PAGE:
It depends on your level of paranoia and how much money you're storing.
If I had a large number of coins (value > USD$50k), I'd buy a netbook and dedicate it to the sole purpose of signing spends. This safeguards you against virtually any virus or network exploit. Above USD$250k I would invest in some physical security to prevent someone from installing a hardware keylogger in the netbook - any good home safe will be tamper-evident. Above USD$2M I'd look at more extensive physical security, but this won't be a widespread problem at current prices.
I suggest making paper copies of your wallets. A printout of a hexdump of the .7z will do. Keep copies at two or more locations. This safeguards against your wallet getting wiped from multiple sites by a virus.
Your TrueCrypt password is vulnerable to hardware keyloggers, and a hashed (or raw, in some cases) copy is stored in memory while the computer is running, so it's vulnerable to trojans. I would not store your encrypted wallet on that machine. Such an attack isn't too likely as an automated virus, but an attacker specifically targeting you (perhaps because they noticed you have a large wallet and they're looking for ways to decrypt it) would be a problem.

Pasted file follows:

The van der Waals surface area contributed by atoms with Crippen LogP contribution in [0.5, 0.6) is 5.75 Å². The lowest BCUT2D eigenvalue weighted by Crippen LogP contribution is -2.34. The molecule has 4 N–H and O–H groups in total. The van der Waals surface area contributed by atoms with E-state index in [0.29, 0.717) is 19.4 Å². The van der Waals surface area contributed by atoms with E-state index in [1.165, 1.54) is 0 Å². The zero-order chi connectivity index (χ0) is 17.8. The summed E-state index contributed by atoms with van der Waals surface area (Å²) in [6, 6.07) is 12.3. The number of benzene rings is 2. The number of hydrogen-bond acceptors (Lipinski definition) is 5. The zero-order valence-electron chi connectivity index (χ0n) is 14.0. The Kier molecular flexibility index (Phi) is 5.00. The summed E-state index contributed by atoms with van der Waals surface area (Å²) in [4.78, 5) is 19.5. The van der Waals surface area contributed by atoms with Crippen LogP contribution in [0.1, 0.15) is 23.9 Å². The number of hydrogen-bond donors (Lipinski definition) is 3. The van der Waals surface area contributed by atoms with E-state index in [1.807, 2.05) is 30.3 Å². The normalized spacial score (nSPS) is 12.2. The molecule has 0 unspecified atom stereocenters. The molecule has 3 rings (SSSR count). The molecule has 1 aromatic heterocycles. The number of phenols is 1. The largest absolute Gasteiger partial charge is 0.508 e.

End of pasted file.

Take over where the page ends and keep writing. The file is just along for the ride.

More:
I suggest multi-factor security: encrypt your wallet with a strong, randomly-generated password. Store that password in a text file and encrypt it with your TrueCrypt password, then put it on a USB drive. Only insert this drive when running the LiveCD (or in the netbook). Store copies (paper hexdumps are fine) in a safe deposit box, a friend's house, etc. This creates much stronger hacker-proofing (an attacker needs to get both the physical offline copy of the data AND your TrueCrypt password), while still only making you remember a frequently-used password. If you have a large enough wallet people breaking and entering is a plausible threat, definitely store these copies at a secure offsite location.
If James Bond himself is watching you, I can show you practices that would make the NSA proud, but trust me, it ain't worth it.
Coming back from paranoia-land, I don't know how well-reviewed the client's encryption system is. Is there any reason to store a high-value savings wallet online at all? Keep it on a USB drive and only connect it when necessary. Keep a smaller "checking account" wallet online for daily use.